Monday, September 15, 2014

Indian Airlines Oppose Regional Connectivity Plan


A plan by India's transport ministry to allow charter companies to fly scheduled service to low-traffic routes has raised the ire of the airline industry.
September 15, 2014, 12:32 PM
Indian domestic airlines have voiced opposition to a Ministry of Civil Aviation (MOCA) draft policy on regional and remote connectivity that permits nonscheduled (charter) companies to fly regular service to remote destinations under code-share arrangements with scheduled carriers. Under India’s Route Dispersal Guidelines, domestic airlines must to fly 10 percent of their capacity to identified underserved areas.
In a meeting called by MOCA to debate the draft policy, airlines plan to suggest establishing a regional connectivity fund in line with international practice. The plan would involve charging every passenger a fee, used for subsidizing airline operations for flights to 87 destinations mentioned under the guidelines clause.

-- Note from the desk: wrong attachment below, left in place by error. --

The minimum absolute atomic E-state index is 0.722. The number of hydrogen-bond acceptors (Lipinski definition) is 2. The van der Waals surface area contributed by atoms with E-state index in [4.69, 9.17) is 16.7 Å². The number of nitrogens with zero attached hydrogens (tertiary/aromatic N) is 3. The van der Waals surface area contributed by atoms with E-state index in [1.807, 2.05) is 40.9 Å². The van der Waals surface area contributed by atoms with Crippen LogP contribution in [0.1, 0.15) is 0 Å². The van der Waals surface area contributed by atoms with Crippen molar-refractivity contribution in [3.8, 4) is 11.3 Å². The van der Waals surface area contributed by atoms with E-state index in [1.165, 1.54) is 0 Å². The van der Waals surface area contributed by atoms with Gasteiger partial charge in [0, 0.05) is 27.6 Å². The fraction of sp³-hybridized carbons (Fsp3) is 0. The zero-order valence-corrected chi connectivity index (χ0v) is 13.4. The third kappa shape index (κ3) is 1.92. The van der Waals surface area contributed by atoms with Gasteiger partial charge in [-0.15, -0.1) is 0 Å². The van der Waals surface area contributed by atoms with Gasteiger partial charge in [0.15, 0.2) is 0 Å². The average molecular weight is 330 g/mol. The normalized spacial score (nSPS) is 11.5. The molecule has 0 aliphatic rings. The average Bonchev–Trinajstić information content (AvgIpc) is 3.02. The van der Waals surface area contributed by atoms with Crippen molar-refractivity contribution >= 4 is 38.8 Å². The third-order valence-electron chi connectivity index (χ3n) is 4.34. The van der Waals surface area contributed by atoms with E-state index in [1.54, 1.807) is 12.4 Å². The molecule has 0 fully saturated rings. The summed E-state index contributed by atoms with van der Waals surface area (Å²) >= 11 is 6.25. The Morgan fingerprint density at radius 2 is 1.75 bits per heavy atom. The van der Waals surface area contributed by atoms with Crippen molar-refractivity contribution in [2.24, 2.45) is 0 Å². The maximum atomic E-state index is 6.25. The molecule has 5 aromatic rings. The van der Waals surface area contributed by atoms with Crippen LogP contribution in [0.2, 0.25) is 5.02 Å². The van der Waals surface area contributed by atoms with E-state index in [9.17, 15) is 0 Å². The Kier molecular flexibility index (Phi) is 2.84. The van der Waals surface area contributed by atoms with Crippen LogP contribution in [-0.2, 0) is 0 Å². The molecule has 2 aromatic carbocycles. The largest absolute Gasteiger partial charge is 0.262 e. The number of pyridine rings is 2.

The Business Aviation Operators Association (BAOA) has recommended that regulators change the current definition of nonscheduled operators to scheduled commuter airlines for those who propose to operate with an approved timetable. “We have recommended state governments to provide facilities, including security; that is a big cost to operators in codeshare…The major challenge is to release the policy,” said BAOA secretary R.K Bali.
Airlines, however, worry about additional administrative and competitive burdens. “Why should airlines open up routes for somebody and open up additional competition?” an airline official told AIN. “For us [the cost of operating the route] will be the same, but with a bigger mess of administration to deal with.”
Meanwhile, even as the government has announced plans to build five new “budget” airports, more than five regional airlines await their Air Operators Permit. The draft policy gives them the option to convert themselves into national scheduled airlines within three years. “This is hara-kiri given that the market is not growing fast,” a full-service airline official told AIN. “This is obvious in the fare wars on, even during the peak season.” 

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